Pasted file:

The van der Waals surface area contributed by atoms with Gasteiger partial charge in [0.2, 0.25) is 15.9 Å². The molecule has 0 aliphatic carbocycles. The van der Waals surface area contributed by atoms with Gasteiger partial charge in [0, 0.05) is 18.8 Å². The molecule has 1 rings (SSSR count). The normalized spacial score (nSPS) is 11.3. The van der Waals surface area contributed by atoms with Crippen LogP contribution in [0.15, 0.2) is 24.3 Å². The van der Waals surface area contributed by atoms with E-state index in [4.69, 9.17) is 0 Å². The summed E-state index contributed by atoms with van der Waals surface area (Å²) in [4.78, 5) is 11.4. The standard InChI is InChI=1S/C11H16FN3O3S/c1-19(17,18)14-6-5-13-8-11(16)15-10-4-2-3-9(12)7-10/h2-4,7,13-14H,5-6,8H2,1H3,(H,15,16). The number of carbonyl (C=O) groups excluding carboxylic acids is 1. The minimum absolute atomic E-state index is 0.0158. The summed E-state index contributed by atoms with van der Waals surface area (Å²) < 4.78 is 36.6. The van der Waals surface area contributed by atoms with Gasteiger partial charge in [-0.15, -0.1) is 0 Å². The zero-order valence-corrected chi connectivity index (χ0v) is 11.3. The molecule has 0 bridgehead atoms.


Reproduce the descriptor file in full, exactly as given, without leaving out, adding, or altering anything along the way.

The van der Waals surface area contributed by atoms with Gasteiger partial charge in [0.2, 0.25) is 15.9 Å². The molecule has 0 aliphatic carbocycles. The van der Waals surface area contributed by atoms with Gasteiger partial charge in [0, 0.05) is 18.8 Å². The molecule has 1 rings (SSSR count). The normalized spacial score (nSPS) is 11.3. The van der Waals surface area contributed by atoms with Crippen LogP contribution in [0.15, 0.2) is 24.3 Å². The van der Waals surface area contributed by atoms with E-state index in [4.69, 9.17) is 0 Å². The summed E-state index contributed by atoms with van der Waals surface area (Å²) in [4.78, 5) is 11.4. The standard InChI is InChI=1S/C11H16FN3O3S/c1-19(17,18)14-6-5-13-8-11(16)15-10-4-2-3-9(12)7-10/h2-4,7,13-14H,5-6,8H2,1H3,(H,15,16). The number of carbonyl (C=O) groups excluding carboxylic acids is 1. The minimum absolute atomic E-state index is 0.0158. The summed E-state index contributed by atoms with van der Waals surface area (Å²) < 4.78 is 36.6. The van der Waals surface area contributed by atoms with Gasteiger partial charge in [-0.15, -0.1) is 0 Å². The zero-order valence-corrected chi connectivity index (χ0v) is 11.3. The molecule has 0 bridgehead atoms.